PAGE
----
Krauss's novel moves gracefully from exploration of a lost soul to science fiction to a meditation on memory. If the book unravels a bit at the end, it's only because Krauss is trying to do too much-certainly no literary sin. -Claire Dederer
Samson, a popular college professor, loses all memories after the age of twelve because of a benign brain tumor. This story revolves around how he and his wife cope with this loss. It explores how important memories are in shaping our life and making us who we are. It made me think about how amnesia, although usually portrayed in most fiction as an intriguing condition, would indeed be a rough road to take.
Interesting premise; a man loses all except his childhood memories due to a brain tumor. What decisions does he then make. Does he embrace the freedom or try to reconnect with his past? Sadly, I didn't like this book. I never connected with its characters and found the writing dispassionate, which saddens me because I loved "The History of Love".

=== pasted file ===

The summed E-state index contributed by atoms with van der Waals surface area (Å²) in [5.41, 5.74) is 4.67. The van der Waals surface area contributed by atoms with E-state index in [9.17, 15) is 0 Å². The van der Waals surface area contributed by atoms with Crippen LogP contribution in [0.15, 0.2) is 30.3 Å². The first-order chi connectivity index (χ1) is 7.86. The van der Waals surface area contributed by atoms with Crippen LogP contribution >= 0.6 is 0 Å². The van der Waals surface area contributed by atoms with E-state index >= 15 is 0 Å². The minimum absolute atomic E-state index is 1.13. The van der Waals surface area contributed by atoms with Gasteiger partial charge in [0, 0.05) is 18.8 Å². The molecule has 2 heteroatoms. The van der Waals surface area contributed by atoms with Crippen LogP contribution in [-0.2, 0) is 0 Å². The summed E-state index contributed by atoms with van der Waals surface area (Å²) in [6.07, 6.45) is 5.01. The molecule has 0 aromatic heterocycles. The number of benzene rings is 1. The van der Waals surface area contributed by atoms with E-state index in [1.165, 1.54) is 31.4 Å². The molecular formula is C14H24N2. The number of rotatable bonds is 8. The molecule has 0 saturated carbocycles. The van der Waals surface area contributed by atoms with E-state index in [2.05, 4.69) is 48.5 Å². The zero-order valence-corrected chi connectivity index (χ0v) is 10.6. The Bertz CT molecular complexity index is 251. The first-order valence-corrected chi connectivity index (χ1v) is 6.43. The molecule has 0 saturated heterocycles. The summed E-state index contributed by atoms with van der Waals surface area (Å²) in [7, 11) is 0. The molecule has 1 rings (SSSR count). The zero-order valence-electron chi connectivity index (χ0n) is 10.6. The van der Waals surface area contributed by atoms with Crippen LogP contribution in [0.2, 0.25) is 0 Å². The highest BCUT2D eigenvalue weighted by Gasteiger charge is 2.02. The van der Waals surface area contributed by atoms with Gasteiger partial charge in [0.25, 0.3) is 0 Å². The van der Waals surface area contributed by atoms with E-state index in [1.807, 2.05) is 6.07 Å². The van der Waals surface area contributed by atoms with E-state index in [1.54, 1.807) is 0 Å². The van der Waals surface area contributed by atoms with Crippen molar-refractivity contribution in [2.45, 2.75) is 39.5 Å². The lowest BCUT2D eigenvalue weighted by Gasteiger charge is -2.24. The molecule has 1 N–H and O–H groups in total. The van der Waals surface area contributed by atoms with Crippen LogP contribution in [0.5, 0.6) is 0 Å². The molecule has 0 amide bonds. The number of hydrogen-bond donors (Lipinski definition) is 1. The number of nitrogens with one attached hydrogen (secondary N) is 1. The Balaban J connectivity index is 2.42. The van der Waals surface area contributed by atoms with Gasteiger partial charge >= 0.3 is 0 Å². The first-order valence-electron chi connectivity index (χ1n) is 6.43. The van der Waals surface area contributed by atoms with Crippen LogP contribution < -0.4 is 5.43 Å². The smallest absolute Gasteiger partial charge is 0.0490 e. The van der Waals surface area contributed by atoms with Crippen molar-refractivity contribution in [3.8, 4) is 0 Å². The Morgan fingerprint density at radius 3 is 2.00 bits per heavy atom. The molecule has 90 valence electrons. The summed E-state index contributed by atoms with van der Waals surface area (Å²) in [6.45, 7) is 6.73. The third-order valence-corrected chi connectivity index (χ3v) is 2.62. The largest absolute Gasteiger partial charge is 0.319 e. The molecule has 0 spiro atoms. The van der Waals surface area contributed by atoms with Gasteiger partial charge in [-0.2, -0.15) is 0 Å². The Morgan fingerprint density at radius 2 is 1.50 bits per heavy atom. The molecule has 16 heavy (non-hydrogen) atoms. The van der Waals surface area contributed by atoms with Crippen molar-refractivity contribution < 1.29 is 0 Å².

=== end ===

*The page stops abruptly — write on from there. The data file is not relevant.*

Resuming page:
Samsom Greene, a young and popular professor at Columbia, is found wandering in teh NEvada desert. When his wife Anna comes to bring him home, she finds a man who remembers nothing, not even his own name. The removal of a small brain tumor saves his life, but his memories beyond the age of twelve are permanently lost. An emigrant in his own life, set free from everythign and everyone who once defined him, Samson Greene believes he has nothing left to lose. So when a charismatic scientist asks Samsom to pariticpate ina bold experiment, he agrees. What he gains is nothing short of the beautifully painful revelation of what it is to be a human being.